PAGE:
Trade unions, and the leaders of the trade union movement, enjoy a strong voice in the labor and economic affairs of the country through their participation in Barbados’ Social Partnership, a tri-partite consultative mechanism. Approximately 25 to 30 percent of the labor force belongs to trade unions, but this small percentage belies the power and importance of unions in Barbados: all key sectors are unionized, with all private and public employees in agriculture, tourism, and at the airport and seaport belonging to a single union confederation.

The major unions recognize the advantages accruing to Barbados from foreign investment and foreign expertise and they are generally flexible and accommodating in their dealings with employers. However, local labor leadership is sensitive when it perceives a lack of respect for Barbadian laws and customs by large, visible foreign employers. It is generally cooperative with management in unionized shops.

Barbados does not have labor legislation that mandates a legal process necessary for unions to achieve status as bargaining agents. Employers have no legal obligation to recognize unions under the Trade Act of 1954, but most employers do so when a majority (usually 50 percent plus one) of their employees desire representation. While there is no specific law that prohibits discrimination against union activity, the courts provide a method of redress for employees who allege wrongful dismissal. The courts commonly awarded monetary compensation but rarely ordered reemployment.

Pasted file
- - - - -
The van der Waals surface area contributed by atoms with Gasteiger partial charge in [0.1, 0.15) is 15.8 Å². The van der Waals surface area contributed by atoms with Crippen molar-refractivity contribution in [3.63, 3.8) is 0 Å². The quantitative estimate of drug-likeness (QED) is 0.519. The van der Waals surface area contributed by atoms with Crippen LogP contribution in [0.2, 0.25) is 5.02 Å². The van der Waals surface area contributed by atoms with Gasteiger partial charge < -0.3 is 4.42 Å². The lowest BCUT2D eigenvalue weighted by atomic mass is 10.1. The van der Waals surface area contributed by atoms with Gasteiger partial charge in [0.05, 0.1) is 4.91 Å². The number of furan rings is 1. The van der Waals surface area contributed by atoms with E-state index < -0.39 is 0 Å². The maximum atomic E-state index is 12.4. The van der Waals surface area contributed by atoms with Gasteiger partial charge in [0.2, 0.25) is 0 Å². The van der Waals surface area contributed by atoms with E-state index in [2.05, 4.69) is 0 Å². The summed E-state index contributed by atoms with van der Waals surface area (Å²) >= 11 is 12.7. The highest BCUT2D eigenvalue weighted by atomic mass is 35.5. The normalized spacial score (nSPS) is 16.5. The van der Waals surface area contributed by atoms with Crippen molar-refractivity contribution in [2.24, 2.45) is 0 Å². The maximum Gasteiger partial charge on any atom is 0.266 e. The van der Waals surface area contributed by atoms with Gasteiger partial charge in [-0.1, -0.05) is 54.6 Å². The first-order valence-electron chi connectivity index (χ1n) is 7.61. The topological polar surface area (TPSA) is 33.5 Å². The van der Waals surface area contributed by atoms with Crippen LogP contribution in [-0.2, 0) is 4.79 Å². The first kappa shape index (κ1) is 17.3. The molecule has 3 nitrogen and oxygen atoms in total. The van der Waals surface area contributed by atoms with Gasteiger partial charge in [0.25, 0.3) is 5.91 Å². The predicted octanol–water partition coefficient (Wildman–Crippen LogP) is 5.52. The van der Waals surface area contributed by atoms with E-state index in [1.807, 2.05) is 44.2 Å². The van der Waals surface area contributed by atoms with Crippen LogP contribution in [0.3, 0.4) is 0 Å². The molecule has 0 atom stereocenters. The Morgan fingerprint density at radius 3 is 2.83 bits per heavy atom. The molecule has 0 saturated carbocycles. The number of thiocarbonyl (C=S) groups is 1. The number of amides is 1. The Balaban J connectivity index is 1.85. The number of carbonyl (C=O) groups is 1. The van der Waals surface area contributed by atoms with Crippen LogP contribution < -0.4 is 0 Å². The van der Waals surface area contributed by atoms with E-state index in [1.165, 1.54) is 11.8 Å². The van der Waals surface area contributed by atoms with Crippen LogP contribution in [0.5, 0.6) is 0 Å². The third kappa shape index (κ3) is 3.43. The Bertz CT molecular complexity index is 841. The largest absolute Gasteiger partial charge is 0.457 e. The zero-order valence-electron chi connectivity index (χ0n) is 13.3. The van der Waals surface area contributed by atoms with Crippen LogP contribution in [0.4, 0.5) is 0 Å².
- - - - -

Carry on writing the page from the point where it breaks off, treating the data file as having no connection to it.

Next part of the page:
The law provides for the right to strike and workers exercised this right in practice. All private and public sector employees are permitted to strike, but essential workers may strike only under certain circumstances and after following prescribed procedures. Early contact and rapport with Labor Ministry officials and union leaders by foreign investors may be helpful in terms of fostering labor harmony.

The law provides for a minimum working age of 16 and this provision generally was observed in practice. Compulsory primary and secondary education policies reinforced minimum age requirements. The Labor Department had a small cadre of labor inspectors who conducted spot investigations of enterprises and checked records to verify compliance with the law. These inspectors may take legal action against an employer who is found to have underage workers. Additionally, legislation to prohibit sexual harassment is pending.

In April 2013, the Employment Rights Act came into force which regulates the relationship between the employer and the employee particularly in such areas as a written statement of particulars of payment, the right to a written statement of employment particulars, and hiring and dismissal. The Act also establishes an Employment Rights Tribunal to adjudicate on disputes over the new rights, though complaints must first be referred to the Chief Labor Officer (CLO) for an opportunity for a settlement to be reached by conciliation. The CLO is also given more power under the new Act.